This is no surprise: in the wake of damaging revelations about its online attacks on the west, China has disclosed attacks on its networks.
Not only was last week's Mandiant report a gamechanger, I’m predicting that within a year or two China will drop its large-scale corporate espionage programme.
In part, that's because China's disclosures in fact highlight the criminal nature of the PLA hacks. Whereas China has only suffered attacks on military sites, the real damage in the reports by Mandiant and Business Week were the details of China’s theft of business secrets.
Sooner rather than later China will come to see the corporate attacks as a low-percentage play.
The underlying narrative in western reporting has been of a clever China Inc. stealing into foreign networks, downloading terabytes of data and seamlessly transferring it to its own corporate sector for easy profit.
In truth, China’s giant, secretive bureaucracies don’t play well. They are severely constrained by their size, dysfunction, deep-rooted corruption and suspicion of each other (proof point: it took Beijing a typically tardy ten days to respond to Mandiant).
Mandiant estimates PLA hacking teams have stolen data from hundreds if not thousands of foreign organizations. The task of sifting through those petabytes of material, identifying valuable corporate information and somehow directing it to the ‘right’ agency or state enterprise would tax the most efficient system.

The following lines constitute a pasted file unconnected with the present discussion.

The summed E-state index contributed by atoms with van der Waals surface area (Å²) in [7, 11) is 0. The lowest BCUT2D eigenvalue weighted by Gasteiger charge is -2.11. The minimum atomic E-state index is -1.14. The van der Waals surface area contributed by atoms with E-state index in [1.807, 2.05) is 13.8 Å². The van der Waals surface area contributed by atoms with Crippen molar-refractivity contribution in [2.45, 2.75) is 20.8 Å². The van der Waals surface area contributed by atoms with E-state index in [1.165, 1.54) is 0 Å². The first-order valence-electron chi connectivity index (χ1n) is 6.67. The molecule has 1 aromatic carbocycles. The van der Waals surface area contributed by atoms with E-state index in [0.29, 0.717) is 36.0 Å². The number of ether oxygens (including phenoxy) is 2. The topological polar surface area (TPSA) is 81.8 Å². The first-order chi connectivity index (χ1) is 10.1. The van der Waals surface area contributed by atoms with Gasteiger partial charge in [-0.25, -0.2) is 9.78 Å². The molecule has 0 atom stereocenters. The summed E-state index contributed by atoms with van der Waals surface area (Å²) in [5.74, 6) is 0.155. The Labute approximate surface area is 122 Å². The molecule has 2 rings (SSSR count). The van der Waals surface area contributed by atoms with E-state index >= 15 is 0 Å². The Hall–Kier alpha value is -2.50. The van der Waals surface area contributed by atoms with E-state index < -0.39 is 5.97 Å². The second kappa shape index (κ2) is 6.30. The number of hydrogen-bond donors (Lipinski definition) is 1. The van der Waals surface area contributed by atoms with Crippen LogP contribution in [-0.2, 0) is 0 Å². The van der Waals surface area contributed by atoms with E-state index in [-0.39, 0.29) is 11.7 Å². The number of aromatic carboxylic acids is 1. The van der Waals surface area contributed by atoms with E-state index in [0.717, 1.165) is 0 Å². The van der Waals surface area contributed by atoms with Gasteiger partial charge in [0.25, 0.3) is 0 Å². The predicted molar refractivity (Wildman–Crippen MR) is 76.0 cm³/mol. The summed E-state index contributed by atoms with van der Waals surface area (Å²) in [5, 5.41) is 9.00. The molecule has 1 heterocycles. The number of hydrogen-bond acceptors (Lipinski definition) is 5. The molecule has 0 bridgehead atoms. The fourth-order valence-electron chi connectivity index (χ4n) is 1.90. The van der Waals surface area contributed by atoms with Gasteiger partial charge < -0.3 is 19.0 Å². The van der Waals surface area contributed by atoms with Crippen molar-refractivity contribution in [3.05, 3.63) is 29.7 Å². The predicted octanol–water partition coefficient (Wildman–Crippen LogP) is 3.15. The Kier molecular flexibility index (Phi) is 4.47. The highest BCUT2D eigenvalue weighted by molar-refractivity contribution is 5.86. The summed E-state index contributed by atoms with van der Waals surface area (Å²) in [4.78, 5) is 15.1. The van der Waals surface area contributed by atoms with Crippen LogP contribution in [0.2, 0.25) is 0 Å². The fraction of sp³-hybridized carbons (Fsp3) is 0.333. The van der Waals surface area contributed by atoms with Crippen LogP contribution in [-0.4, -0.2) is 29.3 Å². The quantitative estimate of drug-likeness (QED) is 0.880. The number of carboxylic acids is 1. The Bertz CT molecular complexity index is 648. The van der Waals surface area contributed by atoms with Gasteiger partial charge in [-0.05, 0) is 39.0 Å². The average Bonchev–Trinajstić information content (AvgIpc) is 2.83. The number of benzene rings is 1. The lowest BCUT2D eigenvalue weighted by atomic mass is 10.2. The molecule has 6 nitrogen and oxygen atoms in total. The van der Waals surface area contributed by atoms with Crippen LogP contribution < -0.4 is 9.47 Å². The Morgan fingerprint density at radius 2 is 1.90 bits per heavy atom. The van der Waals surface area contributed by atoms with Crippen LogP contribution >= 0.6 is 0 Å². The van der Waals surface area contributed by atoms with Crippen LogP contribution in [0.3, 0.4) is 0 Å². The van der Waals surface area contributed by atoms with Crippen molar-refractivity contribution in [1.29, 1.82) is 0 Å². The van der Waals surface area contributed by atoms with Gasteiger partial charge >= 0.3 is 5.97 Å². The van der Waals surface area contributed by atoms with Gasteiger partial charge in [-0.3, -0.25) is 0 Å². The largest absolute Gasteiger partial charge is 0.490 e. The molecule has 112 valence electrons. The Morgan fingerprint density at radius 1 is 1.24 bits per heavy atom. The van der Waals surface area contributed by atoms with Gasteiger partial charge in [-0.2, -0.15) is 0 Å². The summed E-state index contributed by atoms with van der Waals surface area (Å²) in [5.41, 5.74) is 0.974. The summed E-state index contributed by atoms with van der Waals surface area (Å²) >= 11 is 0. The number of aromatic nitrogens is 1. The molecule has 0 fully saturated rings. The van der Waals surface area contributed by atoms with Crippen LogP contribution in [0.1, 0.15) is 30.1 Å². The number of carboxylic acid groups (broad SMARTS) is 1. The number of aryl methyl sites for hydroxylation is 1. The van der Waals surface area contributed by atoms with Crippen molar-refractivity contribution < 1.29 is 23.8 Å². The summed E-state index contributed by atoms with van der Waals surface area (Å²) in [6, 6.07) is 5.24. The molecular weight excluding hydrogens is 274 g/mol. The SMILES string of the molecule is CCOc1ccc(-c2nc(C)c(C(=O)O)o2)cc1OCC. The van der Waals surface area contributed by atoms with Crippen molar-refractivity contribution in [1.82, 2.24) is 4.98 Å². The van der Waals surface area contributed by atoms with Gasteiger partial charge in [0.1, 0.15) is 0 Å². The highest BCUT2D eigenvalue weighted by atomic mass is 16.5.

More likely, I suspect, is that the corporate attacks have taken place with the tolerance of rather than the active direction by the top leadership. Few officials would wish to get into a scrap with the PLA, and certainly not on behalf of foreign corporations.
Plus, this being China, it’s not beyond the bounds that some PLA officers are running these hacks commercial agendas in mind.
This is not to say that politically-motivated attacks, such as those on activists’ Gmail accounts, or on the New York Times and Bloomberg, aren’t directed from the highest level, or that none of the corporate spying has yielded results.
But these industrial-strength raids on corporate networks surely yield little, except increasing embarrassment. China may despise the democratic west but it can ignore world opinion only up to a point.
Just as diplomatic and trade pressure forced China to stop transferring weapons technology to the Middle East in the 1990s, transparency will help it abandon its heist of foreign commercial secrets.